Doctors being investigated after the death of a patient should expect official investigations to take into account their working environments and pressures, a GMC-commissioned review has urged.
This was just one of a number of recommendations in the independent review of gross negligence manslaughter and culpable homicide, led by former consultant cardiothoracic surgeon Leslie Hamilton.
The review is one of several commissioned by the GMC following anger and concern at its treatment of Hadiza Bawa-Garba, a paediatric trainee found guilty in 2015 of gross negligence manslaughter for the death of Jack Adcock, a six-year old boy.
The MPTS (Medical Practitioners Tribunal Service) had in 2017 decided to suspend Dr Bawa-Garba for 12 months but she was removed from the register in 2018 after the GMC successfully appealed that decision in the high court.
The GMC’s right to appeal MPTS rulings remains in place but is in the balance following the Government’s decision to remove it.
Dr Bawa-Garba can now return to work in July provided she adheres to a range of conditions after winning her bid to be reinstated to the Medical Register in a court of appeal case last year.
However, the review says the outrage and consternation in the medical profession was described as ‘toxic fear’, as it called for a ‘just and fair treatment of staff’ for the benefit of doctors and patients.
‘The catalyst for this was the death of Jack Adcock,’ review chair Mr Hamilton told the press briefing. ‘A trainee doctor made unintentional errors. All doctors could identify with her and the circumstances, staff shortages and IT problems. Doctors were suddenly afraid, they lost self-confidence, lost faith in the GMC and no longer trusted the system.’
The Hamilton review says that the ‘vulnerability felt by many doctors reflects their sense of working in healthcare services that are under considerable strain and where individuals trying to do their best for their patients can too easily be blamed for mistakes arising from wider system failures’.
It adds: ‘Healthcare providers have a responsibility for the environments in which doctors practise and when things go wrong to the extent that a doctor faces criminal investigation, the appropriate external authorities should scrutinise the systems within the department where the doctor worked.’
Mr Hamilton told The Doctor that it did not want to be prescriptive about this scrutiny role but considered the Care Quality Commission could do it in England.
‘There needs to be a focus by a review body,’ he added. ‘More than what is happening at the moment.’
CQC chief inspector of hospitals Ted Baker described the review as important but indicated it would not extend its investigative work.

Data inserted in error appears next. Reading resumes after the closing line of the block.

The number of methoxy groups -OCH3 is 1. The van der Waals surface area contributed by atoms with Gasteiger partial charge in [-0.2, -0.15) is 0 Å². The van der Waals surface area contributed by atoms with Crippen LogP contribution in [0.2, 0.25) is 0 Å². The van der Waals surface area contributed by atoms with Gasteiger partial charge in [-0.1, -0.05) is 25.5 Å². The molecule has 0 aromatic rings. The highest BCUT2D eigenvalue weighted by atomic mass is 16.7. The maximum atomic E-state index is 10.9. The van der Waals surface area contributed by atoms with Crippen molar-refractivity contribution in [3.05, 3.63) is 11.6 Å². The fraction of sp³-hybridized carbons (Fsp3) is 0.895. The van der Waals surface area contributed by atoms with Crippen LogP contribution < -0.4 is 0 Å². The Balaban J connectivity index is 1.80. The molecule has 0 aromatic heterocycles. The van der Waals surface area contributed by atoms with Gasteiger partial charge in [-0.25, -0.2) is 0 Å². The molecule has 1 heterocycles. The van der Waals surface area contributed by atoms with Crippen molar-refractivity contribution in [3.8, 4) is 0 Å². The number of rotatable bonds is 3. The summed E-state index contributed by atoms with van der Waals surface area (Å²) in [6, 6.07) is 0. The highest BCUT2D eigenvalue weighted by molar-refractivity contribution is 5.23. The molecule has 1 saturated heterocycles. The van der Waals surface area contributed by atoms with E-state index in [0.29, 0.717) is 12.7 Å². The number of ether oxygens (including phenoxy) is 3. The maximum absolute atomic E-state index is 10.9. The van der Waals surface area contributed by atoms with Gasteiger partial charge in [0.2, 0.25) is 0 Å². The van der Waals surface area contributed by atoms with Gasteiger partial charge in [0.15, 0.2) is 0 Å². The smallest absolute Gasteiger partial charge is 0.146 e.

‘We fully support the focus it places on creating a “just” culture where learning is shared when things go wrong and staff are supported to speak up about concerns,’ he told the BMA.
Concerns raised about providers were already treated as ‘intelligence’ and acted upon where necessary, he added. ‘In line with the recommendations made in this report we will continue to ensure this level of scrutiny going forward.’
Other recommendations in the review include:
- A consistent approach to investigations in all healthcare providers
- The chief coroner is consulted before any gross negligence manslaughter cases escalated to the police and Crown Prosecution Service
- Improved quality assurance of medical expert evidence in gross negligence manslaughter and culpable homicide cases
- That the GMC urgently repairs its relationship with the profession.
GMC chief executive Charlie Massey told the briefing he accepted all the review’s recommendations and would take on the role of ensuring their implementation. ‘It is important that the system as a whole is engaged with these recommendations. We are committed to rebuild our reputation with the profession. Work is already under way on some of the issue in the report.’
Mr Massey said it would consider its response to the Hamilton review alongside two others. One is examining why doctors from black and minority ethnic backgrounds are referred to the GMC more than others. The other review aims to pinpoint the causes of poor wellbeing faced by medical students and doctors.
BMA council chair Chaand Nagpaul said: ‘When an error is made in a medical environment that is so serious that a patient loses their life, though incredibly rare, it is a tragedy, causing unspeakable distress to the person’s family and loved ones, as well as to the health professionals involved.’
Doctors welcomed the review’s conclusions, he added. ‘It takes on board many of the points the BMA raised in its own submission – not least on the need for a just culture based on learning rather than blame – and builds on the important work from Professor Sir Norman Williams last year.’
‘This culture shift is vital to help avert such tragedies, and give the public confidence in the health service, while reassuring doctors and other staff that they will not be unfairly blamed when things went wrong.’
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